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Intramuscular injections of oils such as synthol is sometimes used in amateur and professional body-builders to enlarge their muscle volume. What are the long-term side effects of intramuscular oil injection?

What I found so far is limited:

  • (1) gives some ideas but isn't written in English, and I can only access the abstract, so I cannot verify how serious the study is.
  • (2), (3) and (4) are just case report.

References:

Synthol consists usually of oil, benzyl alcohol and lidocain. It consists of 85% of oil (normally it is oil built by medium-length MTC chains because it gives the best effects), 7,5% of lidocain (painkiller), 7,5% of alcohol (to sterilize the mixture). Synthol is a substance used by body builders as a temporary implant which is injected deeply into the muscle. The enlargement effects are immediate. Synthol is used in small groups of muscles to enlarge their volume (for example triceps, biceps, deltoids, muscles of the calf). Some serious drawbacks can be visible while using synthol. The muscles deform and become unnaturally shaped. The side effects of synthol are manifold and they can also cause a damage of nerves, oil embolic of the pulmonary, occlusion of the pulmonary artery, myocardial infarction, cerebral stroke and infectious complications.

This case report describes a 26-year-old body builder who had practiced several months of intramuscular self-injection of walnut oil. Apparently this is a normal procedure amongst body-builders. Our patient complained of swelling and tenderness overlying an injection site. Injections of oil may cause foreign body reactions, leading to tumours named according to the injected material; e.g. paraffinoma, oleoma. Systemic distribution has been reported to result in pulmonary complications.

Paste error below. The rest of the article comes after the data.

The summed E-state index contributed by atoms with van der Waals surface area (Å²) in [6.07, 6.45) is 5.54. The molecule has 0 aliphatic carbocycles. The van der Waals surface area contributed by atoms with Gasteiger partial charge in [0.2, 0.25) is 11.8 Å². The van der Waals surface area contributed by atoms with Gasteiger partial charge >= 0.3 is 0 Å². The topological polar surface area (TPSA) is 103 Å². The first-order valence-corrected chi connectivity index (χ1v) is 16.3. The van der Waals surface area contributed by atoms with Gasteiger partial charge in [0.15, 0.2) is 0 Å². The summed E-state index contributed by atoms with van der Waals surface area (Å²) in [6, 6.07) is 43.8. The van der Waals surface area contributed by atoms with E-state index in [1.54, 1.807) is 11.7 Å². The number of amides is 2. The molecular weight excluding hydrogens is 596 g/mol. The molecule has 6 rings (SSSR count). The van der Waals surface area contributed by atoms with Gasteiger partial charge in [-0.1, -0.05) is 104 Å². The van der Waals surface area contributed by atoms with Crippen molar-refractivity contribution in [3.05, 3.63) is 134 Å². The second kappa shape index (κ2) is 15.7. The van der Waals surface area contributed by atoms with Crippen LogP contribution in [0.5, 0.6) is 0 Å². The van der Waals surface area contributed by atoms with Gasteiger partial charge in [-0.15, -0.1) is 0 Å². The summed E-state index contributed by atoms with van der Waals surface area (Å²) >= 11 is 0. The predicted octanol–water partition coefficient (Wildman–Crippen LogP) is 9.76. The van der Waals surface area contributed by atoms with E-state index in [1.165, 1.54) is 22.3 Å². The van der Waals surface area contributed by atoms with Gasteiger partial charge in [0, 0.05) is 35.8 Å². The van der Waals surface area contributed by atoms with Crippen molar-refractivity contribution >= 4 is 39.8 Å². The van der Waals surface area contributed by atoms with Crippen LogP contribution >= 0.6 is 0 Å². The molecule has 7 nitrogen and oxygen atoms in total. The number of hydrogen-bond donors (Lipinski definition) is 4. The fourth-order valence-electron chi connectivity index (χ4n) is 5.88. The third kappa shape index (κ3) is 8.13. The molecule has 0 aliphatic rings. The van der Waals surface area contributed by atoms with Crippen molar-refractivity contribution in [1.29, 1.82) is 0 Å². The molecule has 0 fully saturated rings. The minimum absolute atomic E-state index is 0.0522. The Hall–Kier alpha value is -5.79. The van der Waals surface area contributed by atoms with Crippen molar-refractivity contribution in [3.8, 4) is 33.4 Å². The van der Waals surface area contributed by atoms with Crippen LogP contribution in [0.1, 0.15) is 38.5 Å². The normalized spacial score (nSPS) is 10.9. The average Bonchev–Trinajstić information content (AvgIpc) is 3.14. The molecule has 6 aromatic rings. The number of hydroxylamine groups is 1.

Introduction: Synthol is a site enhancement oil used by bodybuilders to boost the cosmetic appearance of muscles. Here, we describe the case of a patient with severe side effects following repeated intramuscular injections of synthol in his right biceps muscle.

Case presentation: A 29-year-old Middle Eastern male bodybuilder, following intramuscular injections of synthol five years ago, presented with painful pressure in his right upper arm. On presentation to our clinic, his muscle appeared disfigured. Magnetic resonance imaging revealed scattered cystic fatty lesions in the muscle. The affected part was surgically removed and histopathology showed inflammatory changes with fibrosis and a so-called Swiss cheese pattern.

Conclusion: Synthol injections that are used for the short-term enhancement of muscle appearance by bodybuilders bear the danger of long-term painful muscle fibrosis and disfigurement.

Intramuscular oil injections generating slowly degrading oil-based depots represent a controversial subject in bodybuilding and fitness. However they seem to be commonly reported in a large number of non-medical reports, movies and application protocols for 'site-injections'. Surprisingly the impact of long-term (ab)use on the musculature as well as potential side-effects compromising health and sports ability are lacking in the medical literature. We present the case of a 40 year old male semi-professional bodybuilder with systemic infection and painful reddened swellings of the right upper arm forcing him to discontinue weightlifting. Over the last 8 years he daily self-injected sterilized sesame seed oil at numerous intramuscular locations for the purpose of massive muscle building. Whole body MRI showed more than 100 intramuscular rather than subcutaneous oil cysts and loss of normal muscle anatomy. 2-step septic surgery of the right upper arm revealed pus-filled cystic scar tissue with the near-complete absence of normal muscle. MRI 1 year later revealed the absence of relevant muscle regeneration. Persistent pain and inability to perform normal weight training were evident for at least 3 years post-surgery. This alarming finding indicating irreversible muscle mutilation may hopefully discourage people interested in bodybuilding and fitness from oil-injections. The impact of such chronic tissue stress on other diseases like malignancy remains to be determined.

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